Western New York summers are jam-packed with festivals, concerts, picnics, outings and parties. To take advantage of our glorious weather, we schedule every possible moment with something fun. ¶ But even though we never expect it to happen, by this point in the summer we realize that it is possible to over-schedule fun, to be burned out by a constant round of music, food, entertainment and company. ¶ That’s when you just need to get away. ¶ For those times when you need peace, quiet and solitude, here are seven places in Western New York where you’ll be able to relax and decompress.
1. Three Sisters Islands
Goat Island in Niagara Falls State Park
These three picturesque islands in the turbulent rapids above the brink of the Horseshoe Falls are named Asenath, Angeline and Celinda Eliza after the three daughters of Gen. Parkhurst Whitney, an American commander during the War of 1812. Although much of Goat Island is verdant and relatively peaceful, the three islands – along with Little Brother island, Solon – are particularly enjoyable. Go early in the morning, when the mist hangs low over the water and the only sounds are bird song and the rushing of the rapids. Park in one of the 20 spots on the access road, where parking is free for 20 minutes, and walk out over the old stone bridge that links the islands. Enjoy the varied glimpses of the water, the native plantings and dappled sun along the way. At the farthest island, relax, gaze out into the rapids and enjoy the sight and sound of churning water and picturesque spray.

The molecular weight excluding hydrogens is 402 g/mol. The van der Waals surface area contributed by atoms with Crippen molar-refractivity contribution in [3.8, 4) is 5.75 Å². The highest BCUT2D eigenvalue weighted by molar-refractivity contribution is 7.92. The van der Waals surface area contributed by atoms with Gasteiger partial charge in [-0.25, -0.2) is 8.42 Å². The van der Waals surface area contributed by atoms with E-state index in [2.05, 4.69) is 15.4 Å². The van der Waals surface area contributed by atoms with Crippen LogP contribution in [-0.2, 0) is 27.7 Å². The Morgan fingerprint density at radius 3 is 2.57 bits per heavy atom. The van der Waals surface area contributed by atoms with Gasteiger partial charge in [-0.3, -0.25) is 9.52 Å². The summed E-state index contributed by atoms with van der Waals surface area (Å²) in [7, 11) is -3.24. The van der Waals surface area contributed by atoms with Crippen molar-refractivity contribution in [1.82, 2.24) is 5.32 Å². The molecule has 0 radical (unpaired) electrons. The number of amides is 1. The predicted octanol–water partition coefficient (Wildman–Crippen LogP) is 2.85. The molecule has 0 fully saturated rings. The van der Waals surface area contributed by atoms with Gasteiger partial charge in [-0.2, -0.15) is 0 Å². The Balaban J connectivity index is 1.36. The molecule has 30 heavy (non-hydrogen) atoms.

2. Our Lady of Victory National Shrine and Basilica
767 Ridge Road, Lackawanna
You don’t have to be Catholic – in fact, you don’t even have to be religious – to be inspired by the soaring basilica. Venerable Nelson H. Baker, the saintly priest who oversaw construction of the basilica from 1921 to 1925, once said, “There are a thousand angels in the Basilica,” but he may have undercounted by 1,000, give or take. His plan, according to the basilica’s literature, was to place an angel – carved in marble, painted, cast – in every sight line. The Great Dome of the basilica soars 120 feet and is ringed with an image of the assumption and coronation of Mary, mother of Jesus. The majestic main altar is flanked by four swirled columns of red marble, and the side altars twinkle with tiered racks of candles. Just sit in silence in the pews or join other tourists in quiet, respectful sightseeing. Formal guided tours are held at 1 and 2 p.m. on most Sundays, except holidays. Wait by the “tour begins here” sign in the front foyer. To arrange a tour at another time, call 828-7517 or email firstname.lastname@example.org. The Basilica is open daily from 7 a.m. until 8:30 p.m.